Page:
Hello there! I'm Dr. Vinifera, or "Vinny" for short. Ask me your toughest wine questions, from the technical aspects of winemaking to the fine points of etiquette. I hope you find my answers educational and even amusing. Looking for a particular answer? Check my archive and my FAQs. You can also follow me on Twitter: @AskDrVinny.
Dear Dr. Vinny,
I’m a Chinese translator, working on something about wine. One tasting note I’ve come across reads, “boasting lots of dark currant and fig paste notes laced with loam, licorice snap and espresso flavors. The dense, fleshy finish lets a hint of roasted sage smolder. Very solid for the vintage." What does the “solid” mean? Do “notes” and “snap” both mean flavor?
Good questions. “Solid” might seem like a strange way to describe a liquid, but in a wine note, it typically means well-made, or of good quality. A slightly negative flip side of solid can also imply “not very exciting.” Sometimes it can also indicate a firm or compact wine, as opposed to a soft and supple one, depending on the context.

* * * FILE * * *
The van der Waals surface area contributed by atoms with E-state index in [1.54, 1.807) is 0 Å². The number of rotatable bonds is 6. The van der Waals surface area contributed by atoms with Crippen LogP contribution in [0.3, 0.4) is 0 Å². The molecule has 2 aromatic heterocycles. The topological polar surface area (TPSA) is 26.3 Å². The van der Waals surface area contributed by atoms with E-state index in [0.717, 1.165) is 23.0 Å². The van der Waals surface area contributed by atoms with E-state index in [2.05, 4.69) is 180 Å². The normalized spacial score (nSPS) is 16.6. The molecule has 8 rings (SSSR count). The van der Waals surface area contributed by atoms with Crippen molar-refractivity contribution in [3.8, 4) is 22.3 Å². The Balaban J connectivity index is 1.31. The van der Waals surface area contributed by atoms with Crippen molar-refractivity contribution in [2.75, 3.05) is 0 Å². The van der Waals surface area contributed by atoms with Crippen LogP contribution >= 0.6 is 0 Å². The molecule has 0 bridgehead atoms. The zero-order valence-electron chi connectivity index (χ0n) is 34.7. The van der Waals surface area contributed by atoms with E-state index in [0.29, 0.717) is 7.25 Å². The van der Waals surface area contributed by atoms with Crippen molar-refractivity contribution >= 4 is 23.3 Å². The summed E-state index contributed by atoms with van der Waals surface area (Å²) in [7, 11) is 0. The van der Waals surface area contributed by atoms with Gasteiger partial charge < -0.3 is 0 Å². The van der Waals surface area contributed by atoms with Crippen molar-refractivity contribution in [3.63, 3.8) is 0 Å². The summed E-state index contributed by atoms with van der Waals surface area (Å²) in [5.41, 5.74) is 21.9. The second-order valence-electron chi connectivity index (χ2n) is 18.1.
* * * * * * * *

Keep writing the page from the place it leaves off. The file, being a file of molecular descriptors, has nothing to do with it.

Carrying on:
As I’ve said of “notes” before, it can refer to a flavor, aroma or both a flavor and aroma. Most of the time when “note” is used, it means it’s a component of a wine, not a dominating factor.
A “licorice snap” is a candy-coated black licorice. That doesn’t mean the wine is sweet or a dessert wine, it’s just a version of licorice, which has a slightly different nuance from red licorice, plain old black licorice, or even fennel or anise, which each are shades of licorice. I should point out that “snap” in a different context could be a reference to a vibrant acidity, the mouthwatering component in some wines. It could also infer an abruptness—if it, say, “finishes with a snap.”
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